No, just personal experiences. People that go into math tend to have a far different worldview than people going into art. Engineers and pre-med tend to be more religious than most other degrees (if Terrorists are anything to go by; a disturbing number of them were doctors and engineers), and I don't get the impression that anyone with a degree in Social Work is voting Republican.

I don't think it's that Dr's and engineers are more religious imo, I think it's because those of us from developing world backgrounds (including children of people from the developing world ) have a hard time getting away from the three careers - doctor, lawyer and engineer.

There's always the fourth career option: disappointment.

Anyway, I suspect the main reason we aren't talking about STEM vs. humanities is because pollsters seem pretty unanimous in thinking that it's not a useful demographic question to ask.

(It's also not nearly as straightforward a question to ask, given the existence of degrees that mix the two and people like me who have degrees in both. Asking about educational attainment is far less ambiguous.)

It could be interesting to see whether the race and gender imbalances in STEM fields are sufficient to explain any political differences, I suppose.
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Re: 2016 US Presidential Election

Postby Izawwlgood » Wed Oct 26, 2016 12:15 pm UTC

Sometimes, it's refreshing to see that there are constants in life. Like STEM elitism.

CU, respectfully, I have to ask if you've interacted with a STEM or liberal arts majoring college grad in the last, say, 5 years?
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Re: 2016 US Presidential Election

Postby Thesh » Wed Oct 26, 2016 12:25 pm UTC

A lot of STEM is liberal arts anyway (specifically the sciences and mathematics).

Jobs and politics probably are loosely reflective of each other, although probably not enough to make it very useful when polling. My experience with computer programmers is that they tend to be more libertarian, which I'm guessing is due to having higher than average income as well as a personal experience which makes the idea of individualism sound attractive.
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Re: 2016 US Presidential Election

Postby trpmb6 » Wed Oct 26, 2016 12:28 pm UTC

gmalivuk wrote:
trpmb6 wrote:There is a perceived enthusiasm gap between Clinton and Trump due to the large rallies he holds. Whether or not that actually materializes in the election is what I am most interested to see.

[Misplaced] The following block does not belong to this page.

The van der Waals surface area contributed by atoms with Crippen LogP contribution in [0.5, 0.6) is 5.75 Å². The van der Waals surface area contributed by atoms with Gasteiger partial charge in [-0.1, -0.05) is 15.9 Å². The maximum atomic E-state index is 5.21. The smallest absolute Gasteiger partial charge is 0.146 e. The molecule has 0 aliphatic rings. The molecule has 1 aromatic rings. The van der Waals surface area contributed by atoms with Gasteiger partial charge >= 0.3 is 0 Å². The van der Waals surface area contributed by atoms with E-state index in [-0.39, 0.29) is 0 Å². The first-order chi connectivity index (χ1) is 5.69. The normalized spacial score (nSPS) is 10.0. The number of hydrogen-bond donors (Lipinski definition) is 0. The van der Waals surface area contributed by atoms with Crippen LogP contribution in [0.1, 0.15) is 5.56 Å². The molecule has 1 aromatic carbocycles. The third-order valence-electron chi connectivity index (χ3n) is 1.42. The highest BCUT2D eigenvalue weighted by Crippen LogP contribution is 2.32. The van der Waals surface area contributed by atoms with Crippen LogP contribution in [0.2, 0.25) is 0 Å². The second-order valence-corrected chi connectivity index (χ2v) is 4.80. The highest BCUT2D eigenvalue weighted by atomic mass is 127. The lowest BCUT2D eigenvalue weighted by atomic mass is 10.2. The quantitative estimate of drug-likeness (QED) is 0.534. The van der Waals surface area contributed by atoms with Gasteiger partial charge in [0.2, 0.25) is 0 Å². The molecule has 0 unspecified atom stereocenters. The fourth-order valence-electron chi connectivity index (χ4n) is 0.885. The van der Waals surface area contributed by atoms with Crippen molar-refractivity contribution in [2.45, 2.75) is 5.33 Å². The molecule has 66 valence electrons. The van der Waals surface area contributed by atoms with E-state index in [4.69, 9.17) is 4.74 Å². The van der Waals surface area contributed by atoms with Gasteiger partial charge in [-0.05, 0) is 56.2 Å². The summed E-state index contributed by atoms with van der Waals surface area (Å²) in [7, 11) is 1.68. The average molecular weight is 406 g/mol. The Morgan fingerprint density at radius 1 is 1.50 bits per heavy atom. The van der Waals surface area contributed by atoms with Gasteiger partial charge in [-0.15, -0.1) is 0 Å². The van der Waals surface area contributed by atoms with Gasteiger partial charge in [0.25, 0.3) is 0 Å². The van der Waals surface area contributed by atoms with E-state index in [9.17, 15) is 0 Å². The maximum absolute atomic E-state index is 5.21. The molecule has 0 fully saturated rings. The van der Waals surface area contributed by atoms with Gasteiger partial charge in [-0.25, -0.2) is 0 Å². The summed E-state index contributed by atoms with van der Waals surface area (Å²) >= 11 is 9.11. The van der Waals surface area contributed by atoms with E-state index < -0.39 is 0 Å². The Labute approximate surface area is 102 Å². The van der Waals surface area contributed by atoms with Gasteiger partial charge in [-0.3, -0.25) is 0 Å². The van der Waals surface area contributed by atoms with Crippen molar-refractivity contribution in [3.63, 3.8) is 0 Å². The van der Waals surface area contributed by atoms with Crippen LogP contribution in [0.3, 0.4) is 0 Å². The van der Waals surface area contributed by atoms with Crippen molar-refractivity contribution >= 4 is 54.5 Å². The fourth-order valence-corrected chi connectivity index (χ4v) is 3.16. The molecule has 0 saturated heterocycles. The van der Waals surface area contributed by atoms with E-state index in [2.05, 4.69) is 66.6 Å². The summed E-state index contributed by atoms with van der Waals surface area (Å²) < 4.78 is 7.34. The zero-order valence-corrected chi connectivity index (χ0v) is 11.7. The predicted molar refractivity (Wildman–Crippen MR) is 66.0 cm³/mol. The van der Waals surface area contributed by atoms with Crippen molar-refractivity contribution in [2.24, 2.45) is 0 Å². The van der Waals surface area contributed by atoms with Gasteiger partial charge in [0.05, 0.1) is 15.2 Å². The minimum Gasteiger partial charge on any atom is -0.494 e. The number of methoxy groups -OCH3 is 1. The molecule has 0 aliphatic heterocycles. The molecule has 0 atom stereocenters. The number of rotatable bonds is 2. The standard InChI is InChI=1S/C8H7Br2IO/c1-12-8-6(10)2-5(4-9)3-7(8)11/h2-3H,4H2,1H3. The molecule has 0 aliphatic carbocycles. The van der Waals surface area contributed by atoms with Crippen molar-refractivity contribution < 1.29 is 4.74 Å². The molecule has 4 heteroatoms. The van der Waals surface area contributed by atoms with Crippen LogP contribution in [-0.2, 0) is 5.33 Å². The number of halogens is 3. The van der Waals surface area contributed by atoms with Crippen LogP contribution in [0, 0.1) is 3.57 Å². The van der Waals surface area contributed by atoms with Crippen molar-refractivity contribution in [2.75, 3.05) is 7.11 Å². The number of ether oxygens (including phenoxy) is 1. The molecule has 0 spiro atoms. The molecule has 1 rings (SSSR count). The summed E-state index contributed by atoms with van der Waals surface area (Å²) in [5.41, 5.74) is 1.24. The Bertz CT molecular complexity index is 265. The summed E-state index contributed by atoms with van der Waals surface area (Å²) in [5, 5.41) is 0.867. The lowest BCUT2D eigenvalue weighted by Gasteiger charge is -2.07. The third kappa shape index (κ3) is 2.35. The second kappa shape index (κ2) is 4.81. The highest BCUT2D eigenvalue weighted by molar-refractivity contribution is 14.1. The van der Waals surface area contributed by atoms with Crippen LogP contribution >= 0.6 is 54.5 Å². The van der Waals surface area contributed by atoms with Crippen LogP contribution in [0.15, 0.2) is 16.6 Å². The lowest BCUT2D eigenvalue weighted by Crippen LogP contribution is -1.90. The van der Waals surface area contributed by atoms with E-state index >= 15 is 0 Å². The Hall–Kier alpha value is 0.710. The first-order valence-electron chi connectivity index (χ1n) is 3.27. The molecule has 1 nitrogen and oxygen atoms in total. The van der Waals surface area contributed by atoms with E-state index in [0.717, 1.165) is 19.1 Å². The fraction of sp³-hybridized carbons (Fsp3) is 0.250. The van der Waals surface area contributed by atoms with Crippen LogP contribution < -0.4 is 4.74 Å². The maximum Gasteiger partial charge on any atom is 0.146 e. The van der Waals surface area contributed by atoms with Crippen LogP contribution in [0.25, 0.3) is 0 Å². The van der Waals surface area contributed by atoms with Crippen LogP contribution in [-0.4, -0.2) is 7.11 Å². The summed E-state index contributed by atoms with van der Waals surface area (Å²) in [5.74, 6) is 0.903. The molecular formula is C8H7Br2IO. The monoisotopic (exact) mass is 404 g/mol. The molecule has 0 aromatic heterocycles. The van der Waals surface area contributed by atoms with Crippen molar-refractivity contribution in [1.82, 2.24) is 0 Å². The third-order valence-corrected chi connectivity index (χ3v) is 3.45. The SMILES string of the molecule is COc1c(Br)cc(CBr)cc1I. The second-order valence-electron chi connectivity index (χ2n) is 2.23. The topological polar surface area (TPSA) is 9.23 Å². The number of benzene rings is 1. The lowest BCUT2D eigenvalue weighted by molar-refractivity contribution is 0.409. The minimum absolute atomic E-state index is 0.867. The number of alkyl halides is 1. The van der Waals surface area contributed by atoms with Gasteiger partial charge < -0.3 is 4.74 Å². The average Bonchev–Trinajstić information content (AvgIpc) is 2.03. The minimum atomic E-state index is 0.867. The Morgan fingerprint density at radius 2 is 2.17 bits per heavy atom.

As we saw with Bernie's rallies during the primaries, rally enthusiasm often doesn't translate to better election performance.

I suspect it has something to do with the fact that people enthusiastic enough to go to rallies don't get any extra votes for doing so.


Correct me if I am wrong but I believe Bernie performed better than Clinton did in 2007 as far as winning states and overall competitiveness (ie. tighter margins of victory). Those pesky super-delegates make Clinton's nomination appear to be much more unanimous than it really was. One has to wonder how much of an effect the DNC really had by throwing their weight behind Clinton early. My guess is not much if at all in the grand scheme of things, certainly less than Bernie supporters would like to believe. But all this was covered many pages ago on this forum topic.


EDIT: I was clearly wrong: http://www.latimes.com/politics/la-na-pol-bernie-sanders-hillary-clinton-aftermath-20160609-snap-htmlstory.html
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Re: 2016 US Presidential Election

Postby Thesh » Wed Oct 26, 2016 12:38 pm UTC

Clinton almost won the nomination in 2008, and received a higher popular vote than Obama with 49% of the pledged delegates (caveats, of course, that election was a mess). Nothing here is comparable.
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Re: 2016 US Presidential Election

Postby Liri » Wed Oct 26, 2016 1:01 pm UTC

This is a great article. He's such an interesting case study.

Regarding STEM, I know biology is a lot more liberal than other S fields. It's harder to be a bigot when you're studying, y'know, life. When I was tutoring, a tutee asked me if I was a Republican. I was gobsmacked for a few seconds, then told her I didn't know a single Republican biologist (expertly avoiding the question :wink: ). I had several religious pre-med students (scary thought [that they needed tutoring, to be clear]).

I encountered, at most, two conservative musicians while getting my music degree. Though there's definitely a lot more pressure in that environment to not speak up if you are.
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Re: 2016 US Presidential Election

Postby gmalivuk » Wed Oct 26, 2016 1:29 pm UTC

The history of social darwinism and scientific racism would suggest that it in fact quite easy to be a bigoted biologist.
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Re: 2016 US Presidential Election

Postby commodorejohn » Wed Oct 26, 2016 2:08 pm UTC

gmalivuk wrote:The history of social darwinism and scientific racism would suggest that it in fact quite easy to be a bigoted biologist.

Yeah, that's a comically naive assertion.
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Re: 2016 US Presidential Election

Postby Izawwlgood » Wed Oct 26, 2016 2:21 pm UTC

commodorejohn wrote:
gmalivuk wrote:The history of social darwinism and scientific racism would suggest that it in fact quite easy to be a bigoted biologist.

Yeah, that's a comically naive assertion.

Why would you say that? It's not remotely a naive assertion - just look at Rushten and Jensen. And, you know, eugenics? You know, literally the thing gmal referenced?